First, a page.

* Dollar recovers from last week’s 5-month low
* Concern over German banking sector hits euro
* Focus turns to U.S. Treasury auctions this week
(Updates throughout, adds quotes and comment)
By Jamie McGeever
LONDON, May 26 (Reuters) - The dollar strengthened on Tuesday after a media report questioning the health of the German banking system prompted traders to cash in on the euro’s recent rally that culminated in a five-month high last week.
The report in Britain’s Daily Telegraph was prominent among reasons given for the euro’s slide of almost one percent to below $1.39, another being the relatively disappointing euro zone economic data in recent days.
North Korea’s missile test on Tuesday also encouraged investors to pare back exposure built up in recent weeks across various asset classes, which meant buying back dollars and government bonds, and selling euros, stocks and commodities.
“There is some profit taking here ... the euro/dollar rally of last week was a bit excessive,” said David Powell, G10 currency strategist at Bank of America-Merrill Lynch in London.
Powell said the story on German banks didn’t contain any new information, but was enough to encourage traders to book profit from the euro’s rise above $1.40 last week.
“It’s certainly adding to the negative euro outlook (today),” Powell said.
The Daily Telegraph reported that Germany’s financial regulator BaFin had warned that toxic debt of the country’s banks would blow up “like a grenade” unless they took advantage of government bad-bank plans to prepare for the next phase of crisis.
The report was not new, however, as the regulator warned last week that German banks have bad assets of around 200 billion euros ($280 billion). [ID:nWEA3360]
At 1000 GMT the euro was down 0.8 percent on the day at $1.3890 EUR=. On Friday it rose as high as $1.4051 on trading platform EBS, its highest since early January, marking a rise of some 8 percent from $1.30 in the past month.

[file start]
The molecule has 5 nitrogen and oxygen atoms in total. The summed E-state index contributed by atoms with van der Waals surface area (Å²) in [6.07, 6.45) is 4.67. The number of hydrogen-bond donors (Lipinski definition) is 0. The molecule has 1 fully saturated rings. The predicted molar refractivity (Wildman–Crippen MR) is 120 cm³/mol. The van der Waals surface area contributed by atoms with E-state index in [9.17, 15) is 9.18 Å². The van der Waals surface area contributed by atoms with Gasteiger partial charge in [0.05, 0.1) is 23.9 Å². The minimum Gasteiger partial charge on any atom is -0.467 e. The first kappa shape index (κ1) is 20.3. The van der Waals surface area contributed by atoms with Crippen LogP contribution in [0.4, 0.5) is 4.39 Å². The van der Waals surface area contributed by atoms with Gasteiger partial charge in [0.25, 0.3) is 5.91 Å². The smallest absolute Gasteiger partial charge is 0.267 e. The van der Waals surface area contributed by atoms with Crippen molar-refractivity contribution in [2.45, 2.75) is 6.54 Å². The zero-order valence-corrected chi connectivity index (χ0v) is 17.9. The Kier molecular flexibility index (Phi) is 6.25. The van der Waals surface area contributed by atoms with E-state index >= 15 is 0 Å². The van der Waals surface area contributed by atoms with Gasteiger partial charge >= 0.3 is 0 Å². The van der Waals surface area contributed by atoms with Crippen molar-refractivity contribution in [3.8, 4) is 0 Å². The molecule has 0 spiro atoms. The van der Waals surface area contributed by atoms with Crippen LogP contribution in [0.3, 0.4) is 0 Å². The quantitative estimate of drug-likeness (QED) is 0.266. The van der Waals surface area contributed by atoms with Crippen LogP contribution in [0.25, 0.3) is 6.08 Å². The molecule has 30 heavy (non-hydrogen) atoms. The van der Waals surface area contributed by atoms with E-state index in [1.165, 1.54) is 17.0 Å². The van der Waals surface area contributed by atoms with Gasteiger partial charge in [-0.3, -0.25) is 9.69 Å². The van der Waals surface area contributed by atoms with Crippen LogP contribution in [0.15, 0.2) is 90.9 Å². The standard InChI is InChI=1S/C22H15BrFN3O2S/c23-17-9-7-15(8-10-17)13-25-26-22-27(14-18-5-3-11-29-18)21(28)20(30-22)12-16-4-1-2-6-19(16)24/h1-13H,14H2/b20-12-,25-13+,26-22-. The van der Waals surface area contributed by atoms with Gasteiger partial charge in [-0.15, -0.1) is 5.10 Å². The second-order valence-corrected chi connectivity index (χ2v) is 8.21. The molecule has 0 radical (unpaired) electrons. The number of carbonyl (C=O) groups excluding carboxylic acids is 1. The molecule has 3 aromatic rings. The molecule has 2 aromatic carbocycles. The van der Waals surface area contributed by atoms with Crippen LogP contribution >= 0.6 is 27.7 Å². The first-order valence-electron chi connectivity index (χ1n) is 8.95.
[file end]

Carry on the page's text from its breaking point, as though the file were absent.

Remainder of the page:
The dollar index .DXY, a gauge of the greenback's performance against six other major currencies, was up 0.8 percent on the day at 80.62.
On Friday it fell to a 2009 low of 79.805, a day after an outlook downgrade to Britain’s AAA sovereign debt rating prompted speculation the U.S. government debt may lose its top-notch rating.
CENTRAL BANK FOCUS
European markets were open on Monday, however, and German-based Ifo think tank’s business climate index fell short of market expectations, suggesting that any recovery in the euro zone’s biggest economy will take more time. [ID:nBEB002393]
Figures on Tuesday confirmed that Germany’s economy shrank in the first quarter at its fastest pace since reunification in 1990, while euro zone industrial new orders fell unexpectedly in March. [ID:nLQ656305] [ID:nLQ503694]
A greater test of dollar sentiment comes later in the week with the U.S. Treasury’s note auctions totalling $101 billion. The government will sell two-year notes today, five-year notes on Wednesday and seven-year paper on Thursday.
“The main risk .... is whether sovereign bidders finally lose appetite and shift their focus,” said UBS in a note on Tuesday.
“As such, a low indirect bidder participation rate during this week’s auctions may also damage the dollar, but we also note that it is not in the interests of the world’s major reserve holders to act disruptively at this stage,” it said.